“UNISON women have always been my inspiration. Whatever path we take, I will always walk with you.”
Dave Prentis was addressing the union’s women’s conference in Bournemouth as Heart Unions – and Heart UNISON – week neared its conclusion.
And the general secretary was full of heart for the 1,000-plus representatives of the union’s million-plus female members.
He said “I can’t think of a better place to spend Valentine’s Day than with all of you!” to warm laughter and applause.
“Over a thousand women here today … our women’s conference growing, year after year. This, the biggest yet,” Mr Prentis told them.
“You who give us our heart,” he added, before scoffing at the old view that “unions were only for men – didn’t you prove them wrong!”
Expressing his pride in how the union’s women have shaped the wider agenda, he noted that UNISON’s colours of purple and green – the colours of the suffragette movement – had been chosen deliberately to “remind us that UNISON is a union of women”.
And it was women taking action around the regions – battling back against subcos in the NHS; fighting for Agenda for Change terms in health in Northern Ireland. Taking action at hospitals from Bradford to Blackpool to St Helens; care workers winning in Birmingham, Addaction workers, Glasgow equal pay strikers … and so, so many more.
Mr Prentis chuckled as he recalled his speech being interrupted by an exploding Mr Blobby in St Helens.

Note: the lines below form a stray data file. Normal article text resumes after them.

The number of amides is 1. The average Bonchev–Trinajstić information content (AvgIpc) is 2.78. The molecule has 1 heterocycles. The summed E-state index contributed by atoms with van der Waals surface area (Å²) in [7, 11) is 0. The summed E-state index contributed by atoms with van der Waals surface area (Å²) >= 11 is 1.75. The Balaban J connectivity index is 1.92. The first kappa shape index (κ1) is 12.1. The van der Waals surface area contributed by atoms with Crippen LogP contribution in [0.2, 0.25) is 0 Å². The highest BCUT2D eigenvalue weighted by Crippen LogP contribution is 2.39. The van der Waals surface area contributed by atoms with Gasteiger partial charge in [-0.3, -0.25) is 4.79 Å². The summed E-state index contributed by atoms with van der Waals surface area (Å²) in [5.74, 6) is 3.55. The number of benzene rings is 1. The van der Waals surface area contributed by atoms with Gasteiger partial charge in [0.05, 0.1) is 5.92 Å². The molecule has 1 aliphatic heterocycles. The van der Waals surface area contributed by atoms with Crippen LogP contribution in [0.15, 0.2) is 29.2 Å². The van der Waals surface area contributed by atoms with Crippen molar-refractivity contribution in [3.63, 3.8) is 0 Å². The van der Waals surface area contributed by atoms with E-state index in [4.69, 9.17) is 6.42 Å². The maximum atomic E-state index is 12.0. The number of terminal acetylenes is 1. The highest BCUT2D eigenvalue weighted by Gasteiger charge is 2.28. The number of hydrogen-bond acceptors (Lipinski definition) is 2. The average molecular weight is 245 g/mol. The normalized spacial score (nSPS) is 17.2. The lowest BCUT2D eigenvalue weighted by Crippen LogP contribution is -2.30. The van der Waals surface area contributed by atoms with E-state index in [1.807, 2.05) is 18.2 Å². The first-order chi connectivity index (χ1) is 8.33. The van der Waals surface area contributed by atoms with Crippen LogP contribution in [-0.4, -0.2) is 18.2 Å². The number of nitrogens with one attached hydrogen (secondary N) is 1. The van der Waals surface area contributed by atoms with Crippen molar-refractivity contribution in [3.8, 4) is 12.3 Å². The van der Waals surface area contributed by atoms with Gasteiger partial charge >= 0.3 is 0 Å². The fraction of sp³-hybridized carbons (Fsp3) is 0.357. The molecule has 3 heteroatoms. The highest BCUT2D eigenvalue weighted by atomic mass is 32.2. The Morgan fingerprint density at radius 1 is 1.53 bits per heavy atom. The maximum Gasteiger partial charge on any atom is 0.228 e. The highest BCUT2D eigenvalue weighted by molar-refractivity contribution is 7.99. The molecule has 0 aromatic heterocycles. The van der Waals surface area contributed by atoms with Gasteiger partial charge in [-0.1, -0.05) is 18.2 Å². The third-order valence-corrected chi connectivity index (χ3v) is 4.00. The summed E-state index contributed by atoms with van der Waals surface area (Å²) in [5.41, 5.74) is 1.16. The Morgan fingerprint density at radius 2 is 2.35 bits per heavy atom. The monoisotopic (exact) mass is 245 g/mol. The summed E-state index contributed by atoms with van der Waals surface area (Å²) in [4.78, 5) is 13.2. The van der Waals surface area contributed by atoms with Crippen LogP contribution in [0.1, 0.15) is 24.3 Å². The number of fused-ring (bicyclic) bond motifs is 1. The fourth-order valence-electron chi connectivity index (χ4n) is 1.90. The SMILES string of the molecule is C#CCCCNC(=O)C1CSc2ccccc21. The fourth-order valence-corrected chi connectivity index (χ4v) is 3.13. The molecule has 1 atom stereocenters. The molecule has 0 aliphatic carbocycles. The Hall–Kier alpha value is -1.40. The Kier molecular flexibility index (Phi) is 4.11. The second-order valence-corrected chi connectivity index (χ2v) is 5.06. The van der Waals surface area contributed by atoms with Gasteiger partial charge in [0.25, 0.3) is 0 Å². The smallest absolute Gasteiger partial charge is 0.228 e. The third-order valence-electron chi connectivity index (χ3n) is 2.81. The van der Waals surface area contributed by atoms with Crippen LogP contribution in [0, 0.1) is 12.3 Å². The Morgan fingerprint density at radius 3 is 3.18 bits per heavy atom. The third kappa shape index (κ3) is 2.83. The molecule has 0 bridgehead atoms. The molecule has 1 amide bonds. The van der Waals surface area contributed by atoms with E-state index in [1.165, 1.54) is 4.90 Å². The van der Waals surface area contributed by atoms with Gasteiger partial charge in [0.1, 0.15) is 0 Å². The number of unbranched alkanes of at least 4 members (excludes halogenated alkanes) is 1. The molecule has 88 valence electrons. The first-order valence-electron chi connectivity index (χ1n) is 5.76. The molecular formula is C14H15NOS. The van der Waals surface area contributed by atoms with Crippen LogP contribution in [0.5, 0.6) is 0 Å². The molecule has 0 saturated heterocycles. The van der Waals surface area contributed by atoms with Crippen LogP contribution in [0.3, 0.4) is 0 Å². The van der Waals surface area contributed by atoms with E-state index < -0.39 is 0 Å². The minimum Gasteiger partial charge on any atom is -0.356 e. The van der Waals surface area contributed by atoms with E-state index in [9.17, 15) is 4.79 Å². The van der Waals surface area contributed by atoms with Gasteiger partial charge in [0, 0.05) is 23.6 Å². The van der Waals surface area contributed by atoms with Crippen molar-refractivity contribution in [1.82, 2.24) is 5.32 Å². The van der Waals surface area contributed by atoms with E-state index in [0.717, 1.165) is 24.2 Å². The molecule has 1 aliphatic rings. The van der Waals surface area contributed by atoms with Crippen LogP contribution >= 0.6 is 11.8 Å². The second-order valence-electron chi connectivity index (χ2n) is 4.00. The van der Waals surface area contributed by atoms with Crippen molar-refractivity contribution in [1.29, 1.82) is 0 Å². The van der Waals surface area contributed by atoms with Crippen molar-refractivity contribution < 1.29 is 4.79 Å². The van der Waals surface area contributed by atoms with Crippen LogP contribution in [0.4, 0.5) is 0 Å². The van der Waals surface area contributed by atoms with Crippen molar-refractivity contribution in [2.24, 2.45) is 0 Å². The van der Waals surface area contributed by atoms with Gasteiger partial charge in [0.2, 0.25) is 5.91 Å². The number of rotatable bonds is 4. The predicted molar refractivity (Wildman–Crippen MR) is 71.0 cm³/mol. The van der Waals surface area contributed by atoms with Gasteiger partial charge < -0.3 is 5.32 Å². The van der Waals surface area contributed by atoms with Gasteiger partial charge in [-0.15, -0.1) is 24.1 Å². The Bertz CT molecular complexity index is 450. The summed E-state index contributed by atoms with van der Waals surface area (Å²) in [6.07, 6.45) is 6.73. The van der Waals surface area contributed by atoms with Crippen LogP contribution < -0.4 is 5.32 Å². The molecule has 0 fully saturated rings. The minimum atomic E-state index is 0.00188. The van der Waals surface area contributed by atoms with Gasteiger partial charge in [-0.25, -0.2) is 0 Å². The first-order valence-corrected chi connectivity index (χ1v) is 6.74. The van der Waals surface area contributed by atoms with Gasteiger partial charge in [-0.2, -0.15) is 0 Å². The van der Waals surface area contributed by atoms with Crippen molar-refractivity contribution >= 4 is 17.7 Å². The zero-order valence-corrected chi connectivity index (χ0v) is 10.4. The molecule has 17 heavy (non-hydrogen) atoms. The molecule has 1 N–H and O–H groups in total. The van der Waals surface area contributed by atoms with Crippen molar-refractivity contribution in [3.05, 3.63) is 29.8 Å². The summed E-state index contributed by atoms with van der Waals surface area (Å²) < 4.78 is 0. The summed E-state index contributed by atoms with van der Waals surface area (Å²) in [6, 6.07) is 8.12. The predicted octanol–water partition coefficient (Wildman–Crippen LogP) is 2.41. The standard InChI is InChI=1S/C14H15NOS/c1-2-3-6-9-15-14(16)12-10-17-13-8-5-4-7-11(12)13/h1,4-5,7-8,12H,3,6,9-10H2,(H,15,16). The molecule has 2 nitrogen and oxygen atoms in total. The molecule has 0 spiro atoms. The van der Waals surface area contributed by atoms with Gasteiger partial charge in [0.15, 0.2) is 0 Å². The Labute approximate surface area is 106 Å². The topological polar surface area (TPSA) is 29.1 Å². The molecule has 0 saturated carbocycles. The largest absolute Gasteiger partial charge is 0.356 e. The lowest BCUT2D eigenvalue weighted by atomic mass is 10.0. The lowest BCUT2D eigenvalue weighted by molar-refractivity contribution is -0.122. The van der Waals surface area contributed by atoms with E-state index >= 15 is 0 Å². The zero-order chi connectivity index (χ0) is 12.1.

He had praise too for Josie Bird – “an incredible president of our union,” combining that with being a mother with two young children; only two years on from having to be a carer for her own mother coming through cancer, not to mention having a busy local government job in Newcastle.
He also praised Vice president Sian Stockham – working long shifts, caring for her family and still finding time to give to the union.
They were “special,” he said – “but not unique”.
On the opposite side of the coin, Mr Prentis lamented the re-emergence of laddism, with Donald Trump and Boris Johnson as its boorish cheerleaders.
December’s election result was a “terrifying Tory victory” that will “hit our union hard,” he said.
Yet even as the enormity of the result sank in, there were “rays of hope” – with UNISON women winning seats for Labour, following in the footsteps of UNISON member Angela Rayner.
“Hopefully, she’ll soon be Angie Rayner, the deputy leader of our Labour Party,” he added.
“We need a Labour Party in power. We have a mountain to climb, but what I won’t accept is that this election means that we have to abandon our values.
“We will not abandon our fight,” he pledged.